At Emtrain, we’ve been hard at work building a framework for measuring and scoring indicators of Inclusion, Respect, and Ethics and providing research and benchmarking to help companies be more intentional in their efforts. As we teach and gather insights, we also collect learner stories, and we’re always touched by the workplace situations they choose to share. Here are some of their experiences, in their own words.
Everyone has a different range of abilities, their own personal profile of physical and mental challenges. For some, these are minor, and for others, they are severe. Yet, people have a remarkable ability to adapt to their situations. Those who can participate in a working environment figure out how to cope, modify, or transform to do the work they need to do. As co-workers and teammates, it’s our job to support and accommodate each other’s differences in the most respectful way possible.
Be aware of and value differences in abilities
Many companies strive to create a positive workplace that feels inclusive to all (eg., health and disability inclusion) However, each of us has a role to play: in taking care about the language we use, the assumptions we make, and our own bias of what is “normal.”
“We had someone to come apply and at first I was like ‘how can she work here & climb the ladder’ [as] she had a disability. Honestly, we hired her and she turned out to be great with our customers. Her ability did not stop her at all. Glad we hired her. That is when I realized that we don’t need to judge ANYONE. Give everyone a chance.”
“I didn’t have patience for an employee cutting fabric. later found out she had a learning disability. She is now one of our best employees. She is just a little different.”
“There’s a lot of unconscious bias towards people with both physical and mental disabilities in the workforce. I’ve watched someone get fired for having a physical disability. A lot of people had doubts about her ability to work in a fast-paced, busy, crowded place, but she was a very nice, hard-working person that I thought we need more of in the customer service environment.”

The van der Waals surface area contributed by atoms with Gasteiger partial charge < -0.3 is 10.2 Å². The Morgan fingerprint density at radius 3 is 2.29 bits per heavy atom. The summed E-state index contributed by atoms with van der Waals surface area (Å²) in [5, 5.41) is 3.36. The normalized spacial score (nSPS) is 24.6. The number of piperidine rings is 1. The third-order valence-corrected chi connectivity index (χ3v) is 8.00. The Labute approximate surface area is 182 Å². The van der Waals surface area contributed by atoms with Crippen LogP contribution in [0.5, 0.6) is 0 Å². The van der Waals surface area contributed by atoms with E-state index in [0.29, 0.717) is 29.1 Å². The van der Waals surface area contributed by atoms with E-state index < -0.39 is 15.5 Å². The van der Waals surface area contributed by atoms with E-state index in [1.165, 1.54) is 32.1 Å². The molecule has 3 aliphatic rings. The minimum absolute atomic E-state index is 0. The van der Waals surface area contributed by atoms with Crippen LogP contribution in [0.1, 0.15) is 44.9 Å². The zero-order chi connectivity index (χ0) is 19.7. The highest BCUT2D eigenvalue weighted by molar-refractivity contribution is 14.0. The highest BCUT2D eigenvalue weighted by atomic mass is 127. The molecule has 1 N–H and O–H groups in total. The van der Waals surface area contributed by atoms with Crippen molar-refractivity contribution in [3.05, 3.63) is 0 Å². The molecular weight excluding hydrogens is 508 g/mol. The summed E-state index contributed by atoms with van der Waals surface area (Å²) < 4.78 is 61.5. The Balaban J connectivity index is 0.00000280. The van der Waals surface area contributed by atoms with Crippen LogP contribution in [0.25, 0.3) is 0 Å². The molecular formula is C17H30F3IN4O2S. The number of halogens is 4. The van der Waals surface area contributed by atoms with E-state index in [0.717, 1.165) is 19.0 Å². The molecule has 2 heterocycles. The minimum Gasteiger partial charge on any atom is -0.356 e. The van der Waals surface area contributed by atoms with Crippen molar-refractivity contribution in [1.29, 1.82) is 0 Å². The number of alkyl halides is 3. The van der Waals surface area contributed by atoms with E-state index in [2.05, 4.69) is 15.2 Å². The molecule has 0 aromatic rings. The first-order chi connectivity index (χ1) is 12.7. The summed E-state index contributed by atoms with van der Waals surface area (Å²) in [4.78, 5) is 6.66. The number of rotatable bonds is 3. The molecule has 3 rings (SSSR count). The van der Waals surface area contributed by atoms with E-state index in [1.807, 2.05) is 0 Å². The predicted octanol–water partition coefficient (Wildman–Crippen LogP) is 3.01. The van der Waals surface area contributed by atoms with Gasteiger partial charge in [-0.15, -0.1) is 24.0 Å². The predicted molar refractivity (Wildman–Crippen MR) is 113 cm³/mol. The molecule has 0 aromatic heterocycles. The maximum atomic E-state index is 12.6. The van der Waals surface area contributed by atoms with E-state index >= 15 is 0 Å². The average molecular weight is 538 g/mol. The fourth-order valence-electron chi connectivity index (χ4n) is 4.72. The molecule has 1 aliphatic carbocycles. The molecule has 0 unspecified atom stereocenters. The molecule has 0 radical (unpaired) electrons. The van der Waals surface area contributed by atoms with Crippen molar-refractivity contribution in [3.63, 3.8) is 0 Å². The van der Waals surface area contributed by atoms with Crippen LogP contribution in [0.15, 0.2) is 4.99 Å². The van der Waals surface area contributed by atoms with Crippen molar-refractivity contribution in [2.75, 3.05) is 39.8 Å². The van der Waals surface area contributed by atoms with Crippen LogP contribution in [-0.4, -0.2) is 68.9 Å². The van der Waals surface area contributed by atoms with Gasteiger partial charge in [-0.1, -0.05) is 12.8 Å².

“The COO used the work “schizophrenic” in a presentation. It was triggering for employees with disabilities and mental health conditions.”
Be inclusive in the workplace environment, particularly for those with differing physical abilities.
Employers have an obligation to make reasonable accommodations for their employees. Yet sometimes, situations occur. You can be an ally, helping to ensure that people are not left out, unheard, or undervalued. You can also be an upstander, intervening when you see a disrespectful situation or alerting managers to situations where a co-worker needs more support.
“There was someone who was experiencing some physical challenges in mandatory participation situations and was not given means of accommodating or assisting with those challenges. Not only did it cause significant physical problems but it was also humiliating, frustrating, and distracting for the person – lack of value, outsider, ignored, burdensome.”
“In the past, I made assumptions about younger people who took the escalator/elevator rather than a short flight of stairs. Later on, I had issues with my knees and couldn’t take the stairs anymore and thus realized that I should not have made assumptions. You don’t know what people are going through.”
“I feel that being a person with a physical disability, many times I feel that I am not considered in some activities.”
Believe in people so they have the opportunity to deliver great results
Instead of focusing on what someone can’t do, focus on what they can do. People who have a weakness in one area tend to have even greater strengths in other areas – and those strengths may just be what you need. By being more open-minded, you’ll be more inclusive, by being more inclusive you’ll help individuals their full contribution.
“…unloading a freight truck having an associate that has a disability and everyone thinking he could not put freight on…and keep up with the workload. I not only gave him the opportunity to throw the freight but he completed this task faster and more effectively than some of the other members on the crew.”
“There were 3 of us interviewing the same person & at the end of our interview, we shared our thoughts. I thought the person would be a good fit despite certain things, but the two other people looked too much at this person’s “disability” rather than what he could accomplish. I stood with my opinion, but in the end, it was outnumbered.”
“Our competitor would not accommodate a team member with a disability so they did not hire her, but she has been one of the most hard-working and competent employees we’ve had with us for years now.”
How can you and your team become more aware of your obligations and moral responsibilities towards people of different abilities? Check out our Disability Protections in the Workplace Course, Equal Employment Opportunity Course, and our most recent blog post on Ableism and Ableist Microaggressions.